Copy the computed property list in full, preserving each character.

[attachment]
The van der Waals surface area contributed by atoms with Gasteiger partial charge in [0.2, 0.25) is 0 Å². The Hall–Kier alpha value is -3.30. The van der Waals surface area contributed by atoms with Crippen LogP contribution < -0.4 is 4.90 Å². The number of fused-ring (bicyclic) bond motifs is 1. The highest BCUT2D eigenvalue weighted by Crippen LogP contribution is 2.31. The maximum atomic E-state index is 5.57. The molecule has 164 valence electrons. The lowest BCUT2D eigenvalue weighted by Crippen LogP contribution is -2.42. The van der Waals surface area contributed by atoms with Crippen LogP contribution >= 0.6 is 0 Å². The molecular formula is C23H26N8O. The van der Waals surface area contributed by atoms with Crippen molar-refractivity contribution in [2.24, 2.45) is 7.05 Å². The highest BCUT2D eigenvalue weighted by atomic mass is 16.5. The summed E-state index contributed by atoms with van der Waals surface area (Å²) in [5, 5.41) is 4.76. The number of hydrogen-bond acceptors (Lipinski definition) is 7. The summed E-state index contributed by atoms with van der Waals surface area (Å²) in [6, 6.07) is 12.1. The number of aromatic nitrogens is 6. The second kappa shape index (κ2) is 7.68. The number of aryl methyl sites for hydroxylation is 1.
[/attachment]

The van der Waals surface area contributed by atoms with Gasteiger partial charge in [0.2, 0.25) is 0 Å². The Hall–Kier alpha value is -3.30. The van der Waals surface area contributed by atoms with Crippen LogP contribution < -0.4 is 4.90 Å². The number of fused-ring (bicyclic) bond motifs is 1. The highest BCUT2D eigenvalue weighted by Crippen LogP contribution is 2.31. The maximum atomic E-state index is 5.57. The molecule has 164 valence electrons. The lowest BCUT2D eigenvalue weighted by Crippen LogP contribution is -2.42. The van der Waals surface area contributed by atoms with Crippen LogP contribution >= 0.6 is 0 Å². The molecular formula is C23H26N8O. The van der Waals surface area contributed by atoms with Crippen molar-refractivity contribution in [2.24, 2.45) is 7.05 Å². The highest BCUT2D eigenvalue weighted by atomic mass is 16.5. The summed E-state index contributed by atoms with van der Waals surface area (Å²) in [5, 5.41) is 4.76. The number of hydrogen-bond acceptors (Lipinski definition) is 7. The summed E-state index contributed by atoms with van der Waals surface area (Å²) in [6, 6.07) is 12.1. The number of aromatic nitrogens is 6. The second kappa shape index (κ2) is 7.68. The number of aryl methyl sites for hydroxylation is 1.